creatorOf Brett, Dorothy, 1883-1977. Dorothy Brett Collection, 1898-1968. Harry Ransom Humanities Research Center
creatorOf Brett, Dorothy, 1883-1977. Papers, 1923-1986. University of New Mexico-Main Campus
creatorOf Waters, Frank, 1902-1995. Midas of the Rockies, [193-?]. Pikes Peak Library District
referencedIn Sprague, Marshall. Papers, 1825-1994 (bulk 1930s-1980s). Pikes Peak Library District
referencedIn Blackburn, Alexander. Alexander Blackburn papers, 1880-1998. Duke University Libraries, Duke University Library; Perkins Library
referencedIn Bertha Dutton Letters, 1962
referencedIn Gary Smith Papers, 1960-1984 Utah State University.Manuscript Collections
referencedIn Dunaway, David King. David Dunaway Writing the Southwest research and recordings, 1976-2005. University of New Mexico-Main Campus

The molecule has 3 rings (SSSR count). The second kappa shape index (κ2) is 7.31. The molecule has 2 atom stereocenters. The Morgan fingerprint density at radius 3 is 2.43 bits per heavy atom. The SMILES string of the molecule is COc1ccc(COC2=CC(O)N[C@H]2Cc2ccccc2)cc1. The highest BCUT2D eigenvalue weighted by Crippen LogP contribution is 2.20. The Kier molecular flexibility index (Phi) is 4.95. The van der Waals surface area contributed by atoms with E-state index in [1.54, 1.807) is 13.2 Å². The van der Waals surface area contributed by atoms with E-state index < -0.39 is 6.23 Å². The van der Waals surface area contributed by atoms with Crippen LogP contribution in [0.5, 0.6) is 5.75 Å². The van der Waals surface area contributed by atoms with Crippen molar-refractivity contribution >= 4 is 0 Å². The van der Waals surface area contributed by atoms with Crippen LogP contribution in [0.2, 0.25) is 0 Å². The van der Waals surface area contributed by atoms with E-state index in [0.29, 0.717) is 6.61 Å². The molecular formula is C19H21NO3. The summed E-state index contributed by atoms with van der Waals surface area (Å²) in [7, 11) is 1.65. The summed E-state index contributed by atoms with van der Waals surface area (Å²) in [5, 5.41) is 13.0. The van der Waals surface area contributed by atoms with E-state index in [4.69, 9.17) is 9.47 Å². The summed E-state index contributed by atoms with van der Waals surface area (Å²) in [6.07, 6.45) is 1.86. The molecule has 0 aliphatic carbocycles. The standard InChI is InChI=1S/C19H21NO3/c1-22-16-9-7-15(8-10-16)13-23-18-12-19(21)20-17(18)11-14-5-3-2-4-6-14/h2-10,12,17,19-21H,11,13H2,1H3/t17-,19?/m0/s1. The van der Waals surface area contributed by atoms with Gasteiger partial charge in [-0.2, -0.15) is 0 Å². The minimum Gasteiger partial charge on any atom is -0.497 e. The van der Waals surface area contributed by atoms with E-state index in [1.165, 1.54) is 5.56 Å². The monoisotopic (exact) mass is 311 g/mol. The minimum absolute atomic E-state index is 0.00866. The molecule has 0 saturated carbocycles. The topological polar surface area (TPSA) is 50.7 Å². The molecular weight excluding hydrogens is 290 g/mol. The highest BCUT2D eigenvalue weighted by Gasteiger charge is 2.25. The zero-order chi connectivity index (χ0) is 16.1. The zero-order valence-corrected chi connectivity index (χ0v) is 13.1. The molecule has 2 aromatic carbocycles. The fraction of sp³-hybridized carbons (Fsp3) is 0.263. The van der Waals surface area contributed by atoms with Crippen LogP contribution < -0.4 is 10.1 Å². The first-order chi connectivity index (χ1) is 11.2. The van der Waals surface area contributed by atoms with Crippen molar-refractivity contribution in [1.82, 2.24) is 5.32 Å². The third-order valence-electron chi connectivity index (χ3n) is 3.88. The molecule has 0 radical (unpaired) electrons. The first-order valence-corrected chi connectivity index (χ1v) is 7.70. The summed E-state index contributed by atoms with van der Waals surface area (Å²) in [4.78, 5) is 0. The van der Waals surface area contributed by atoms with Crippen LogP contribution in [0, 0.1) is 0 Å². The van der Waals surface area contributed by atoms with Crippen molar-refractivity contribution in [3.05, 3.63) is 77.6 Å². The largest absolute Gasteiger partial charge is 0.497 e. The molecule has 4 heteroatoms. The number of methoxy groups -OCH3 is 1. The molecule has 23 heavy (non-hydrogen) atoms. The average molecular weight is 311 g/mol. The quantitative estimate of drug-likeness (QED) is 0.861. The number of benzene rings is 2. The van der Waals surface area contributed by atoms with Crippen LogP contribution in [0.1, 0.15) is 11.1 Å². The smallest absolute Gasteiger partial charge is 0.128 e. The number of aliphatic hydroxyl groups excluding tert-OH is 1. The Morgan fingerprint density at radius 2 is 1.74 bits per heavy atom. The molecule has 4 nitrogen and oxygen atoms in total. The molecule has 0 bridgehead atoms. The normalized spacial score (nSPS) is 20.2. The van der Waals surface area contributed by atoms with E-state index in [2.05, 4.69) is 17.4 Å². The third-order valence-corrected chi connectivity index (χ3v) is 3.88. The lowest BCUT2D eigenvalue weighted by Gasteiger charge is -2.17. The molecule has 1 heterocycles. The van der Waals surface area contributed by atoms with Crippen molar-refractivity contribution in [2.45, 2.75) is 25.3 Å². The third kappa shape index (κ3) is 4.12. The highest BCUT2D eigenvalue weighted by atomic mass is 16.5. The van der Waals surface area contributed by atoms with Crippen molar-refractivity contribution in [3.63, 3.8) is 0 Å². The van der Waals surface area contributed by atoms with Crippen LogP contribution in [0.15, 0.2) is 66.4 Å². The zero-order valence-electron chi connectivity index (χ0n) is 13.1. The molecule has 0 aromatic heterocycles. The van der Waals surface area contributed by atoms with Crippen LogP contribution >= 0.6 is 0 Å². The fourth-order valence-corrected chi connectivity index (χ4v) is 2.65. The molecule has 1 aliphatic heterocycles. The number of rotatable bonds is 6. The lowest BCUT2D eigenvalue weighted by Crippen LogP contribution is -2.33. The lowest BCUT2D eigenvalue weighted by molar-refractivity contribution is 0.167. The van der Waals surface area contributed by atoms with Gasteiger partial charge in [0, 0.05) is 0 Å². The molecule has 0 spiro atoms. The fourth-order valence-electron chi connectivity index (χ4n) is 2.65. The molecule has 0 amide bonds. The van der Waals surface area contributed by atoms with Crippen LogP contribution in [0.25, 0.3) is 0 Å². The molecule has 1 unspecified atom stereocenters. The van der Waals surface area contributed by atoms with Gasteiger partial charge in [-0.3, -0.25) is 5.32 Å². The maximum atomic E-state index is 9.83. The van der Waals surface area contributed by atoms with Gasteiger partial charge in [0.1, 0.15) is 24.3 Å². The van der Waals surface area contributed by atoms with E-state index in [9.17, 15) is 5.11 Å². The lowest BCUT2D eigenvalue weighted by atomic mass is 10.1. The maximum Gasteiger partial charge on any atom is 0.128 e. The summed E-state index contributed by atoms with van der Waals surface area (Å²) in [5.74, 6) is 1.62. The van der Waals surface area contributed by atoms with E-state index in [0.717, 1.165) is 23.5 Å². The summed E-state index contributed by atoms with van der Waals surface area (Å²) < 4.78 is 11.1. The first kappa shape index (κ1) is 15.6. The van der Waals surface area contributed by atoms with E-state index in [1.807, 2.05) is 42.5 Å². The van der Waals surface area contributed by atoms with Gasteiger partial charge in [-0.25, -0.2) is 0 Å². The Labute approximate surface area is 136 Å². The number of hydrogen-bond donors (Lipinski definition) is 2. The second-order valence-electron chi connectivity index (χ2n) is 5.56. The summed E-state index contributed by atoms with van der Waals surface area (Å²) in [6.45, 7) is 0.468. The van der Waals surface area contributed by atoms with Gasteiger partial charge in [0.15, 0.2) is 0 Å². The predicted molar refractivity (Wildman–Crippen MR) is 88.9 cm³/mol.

creatorOf Waters, Frank, 1902-. Tombstone Travestry manuscript draft, ca. 1960-1960. Arizona Historical Society, Southern Arizona Division
referencedIn John L. Sinclair Papers, 1849-1993 University of New Mexico. Center for Southwest Research
referencedIn Dorothy Brett Collection TXRC98-A13., 1898-1968 Harry Ransom Humanities Research Center
referencedIn Spud Johnson Papers TXRC00-A8., 1896-1973, (bulk 1920-1968) Harry Ransom Humanities Research Center
referencedIn Charles L. Adams papers, 1946-2002 Beinecke Rare Book and Manuscript Library
creatorOf Frank Waters Correspondence and Contracts, 1935-1983, 1961-1980 University of New Mexico. Center for Southwest Research
creatorOf Waters, Frank, 1902-1995,. Oral history interviews with Frank Waters, 1989 September 14-17. University of New Mexico-Main Campus